Thursday, August 16, 2012

Levinas, Hitlerism and New Atheism

Much of my study of Pius XII has focused on the historical actions, archival material and the interpretation of the received record in order to reach empirically verifiable conclusions.  However, any study of the pope must also include the theological and philosophical worlds in which Pius and the Catholic world lived and operated.  Jeffrey Boldt's article Levinas, Hitlerism and New Atheism is an interesting contribution to the study of the intersection between religion and ethics in coming to a deeper understanding of the causes of the Holocaust.  Boldt's stimulating article, published in the June edition of Tikkun, draws on the writings of the French philosopher, Emmanuel Levinas (1906-1995).

Levinas argued against the historical perception of Nazism and other forms of totalitarianism - fascism, Stalinism, communism etc - as political religions, and counter-argued that they were fundamentally anti-religious, because they had no connection between the individual and the individual's ethical responsibility towards other individuals.  Nazism in particular, Levinas wrote, drew forth from its materialism and crude biological determinism, "an urging of the blood".  As one who experienced Nazi terror personally, Levinas' arguments carry considerable force.

It is not religion that lies at the root of Nazism and exterminatory antisemitism according to Levinas, but the anti-social nature of National Socialism that sought to re-order human society on the false basis of pseudo-science and the rejection of the human solidarity.  In other words, the premise of Nazism lay in its core inhumanity, its "anti-ethical" system.  Authentic religion is a positive force in the world because of its ethical component that demands, as Levinas argued, that the "I" engages with the "Other", for the simple reason that the human reality is grounded in this reality; I become human through engagement with the other.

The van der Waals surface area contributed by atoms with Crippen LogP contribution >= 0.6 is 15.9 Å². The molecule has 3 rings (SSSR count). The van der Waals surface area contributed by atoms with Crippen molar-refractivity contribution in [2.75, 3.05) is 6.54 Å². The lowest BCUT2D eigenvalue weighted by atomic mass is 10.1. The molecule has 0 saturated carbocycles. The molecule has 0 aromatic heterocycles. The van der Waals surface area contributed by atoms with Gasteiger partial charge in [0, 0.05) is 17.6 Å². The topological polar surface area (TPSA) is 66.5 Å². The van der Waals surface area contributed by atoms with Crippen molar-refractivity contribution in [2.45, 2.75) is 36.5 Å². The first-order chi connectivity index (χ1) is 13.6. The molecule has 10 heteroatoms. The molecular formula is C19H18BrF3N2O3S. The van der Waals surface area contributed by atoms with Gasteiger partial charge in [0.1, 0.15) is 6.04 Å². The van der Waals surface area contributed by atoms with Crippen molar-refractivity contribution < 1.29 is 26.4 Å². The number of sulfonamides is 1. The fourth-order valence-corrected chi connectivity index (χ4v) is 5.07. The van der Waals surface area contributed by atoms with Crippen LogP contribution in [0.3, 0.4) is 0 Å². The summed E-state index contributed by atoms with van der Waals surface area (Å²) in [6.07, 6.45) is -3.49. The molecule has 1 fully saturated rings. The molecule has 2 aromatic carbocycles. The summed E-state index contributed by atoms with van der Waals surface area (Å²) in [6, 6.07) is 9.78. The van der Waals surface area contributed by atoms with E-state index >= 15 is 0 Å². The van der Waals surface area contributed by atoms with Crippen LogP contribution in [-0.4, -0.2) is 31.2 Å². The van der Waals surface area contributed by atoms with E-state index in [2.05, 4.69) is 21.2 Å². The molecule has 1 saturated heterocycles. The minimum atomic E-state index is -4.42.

It comes as no surprise that Emmanuel Levinas' philosophy was richly informed by his Jewish faith and practice.  And yet he argued that his philosophical positions drew from the logical demand caused by the reality of ethical responsibility.  Religious faith is dependent on ethics, not the other way around.  For reasons such as this Levinas held Pius XI in high regard, naming him a "moment of human conscience" for his refutation of the "anti-ethical" systems of fascism, Nazism and communism.

The application of this insight into the study of Pius XII does not contradict any of the questions posed about his papacy during the war years.  Did Pius act with "ethical responsibility" in allowing the "I" to engage with the "Other"?

I recommend the article as a stimulating addition to our collective study of the Holocaust and beyond.

Emmanuel Levinas

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